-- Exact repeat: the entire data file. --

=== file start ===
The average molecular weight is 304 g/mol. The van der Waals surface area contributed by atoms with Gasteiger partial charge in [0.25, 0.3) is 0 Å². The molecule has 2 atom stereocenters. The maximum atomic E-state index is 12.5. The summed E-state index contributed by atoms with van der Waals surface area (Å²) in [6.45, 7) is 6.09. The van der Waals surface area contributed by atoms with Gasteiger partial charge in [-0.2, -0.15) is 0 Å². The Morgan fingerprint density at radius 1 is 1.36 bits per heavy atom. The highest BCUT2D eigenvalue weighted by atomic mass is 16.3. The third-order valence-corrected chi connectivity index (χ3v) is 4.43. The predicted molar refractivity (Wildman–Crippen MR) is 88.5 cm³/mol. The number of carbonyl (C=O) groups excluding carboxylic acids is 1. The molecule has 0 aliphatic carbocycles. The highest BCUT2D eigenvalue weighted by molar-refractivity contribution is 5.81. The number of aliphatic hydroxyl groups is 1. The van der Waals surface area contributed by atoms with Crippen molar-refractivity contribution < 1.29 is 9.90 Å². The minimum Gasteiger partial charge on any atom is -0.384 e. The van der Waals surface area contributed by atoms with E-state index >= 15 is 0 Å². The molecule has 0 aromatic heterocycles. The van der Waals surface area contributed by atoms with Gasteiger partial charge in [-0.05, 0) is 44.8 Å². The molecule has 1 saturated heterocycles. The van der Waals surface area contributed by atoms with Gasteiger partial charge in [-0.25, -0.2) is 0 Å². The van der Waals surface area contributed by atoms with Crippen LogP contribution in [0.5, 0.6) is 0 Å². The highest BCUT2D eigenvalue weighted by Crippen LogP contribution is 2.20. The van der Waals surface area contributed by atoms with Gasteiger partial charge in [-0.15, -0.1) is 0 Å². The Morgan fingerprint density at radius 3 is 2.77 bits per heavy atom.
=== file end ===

The average molecular weight is 304 g/mol. The van der Waals surface area contributed by atoms with Gasteiger partial charge in [0.25, 0.3) is 0 Å². The molecule has 2 atom stereocenters. The maximum atomic E-state index is 12.5. The summed E-state index contributed by atoms with van der Waals surface area (Å²) in [6.45, 7) is 6.09. The van der Waals surface area contributed by atoms with Gasteiger partial charge in [-0.2, -0.15) is 0 Å². The Morgan fingerprint density at radius 1 is 1.36 bits per heavy atom. The highest BCUT2D eigenvalue weighted by atomic mass is 16.3. The third-order valence-corrected chi connectivity index (χ3v) is 4.43. The predicted molar refractivity (Wildman–Crippen MR) is 88.5 cm³/mol. The number of carbonyl (C=O) groups excluding carboxylic acids is 1. The molecule has 0 aliphatic carbocycles. The highest BCUT2D eigenvalue weighted by molar-refractivity contribution is 5.81. The number of aliphatic hydroxyl groups is 1. The van der Waals surface area contributed by atoms with Crippen molar-refractivity contribution < 1.29 is 9.90 Å². The minimum Gasteiger partial charge on any atom is -0.384 e. The van der Waals surface area contributed by atoms with E-state index >= 15 is 0 Å². The molecule has 0 aromatic heterocycles. The van der Waals surface area contributed by atoms with Gasteiger partial charge in [-0.05, 0) is 44.8 Å². The molecule has 1 saturated heterocycles. The van der Waals surface area contributed by atoms with Gasteiger partial charge in [-0.25, -0.2) is 0 Å². The van der Waals surface area contributed by atoms with Crippen LogP contribution in [0.5, 0.6) is 0 Å². The highest BCUT2D eigenvalue weighted by Crippen LogP contribution is 2.20. The van der Waals surface area contributed by atoms with Gasteiger partial charge in [-0.15, -0.1) is 0 Å². The Morgan fingerprint density at radius 3 is 2.77 bits per heavy atom.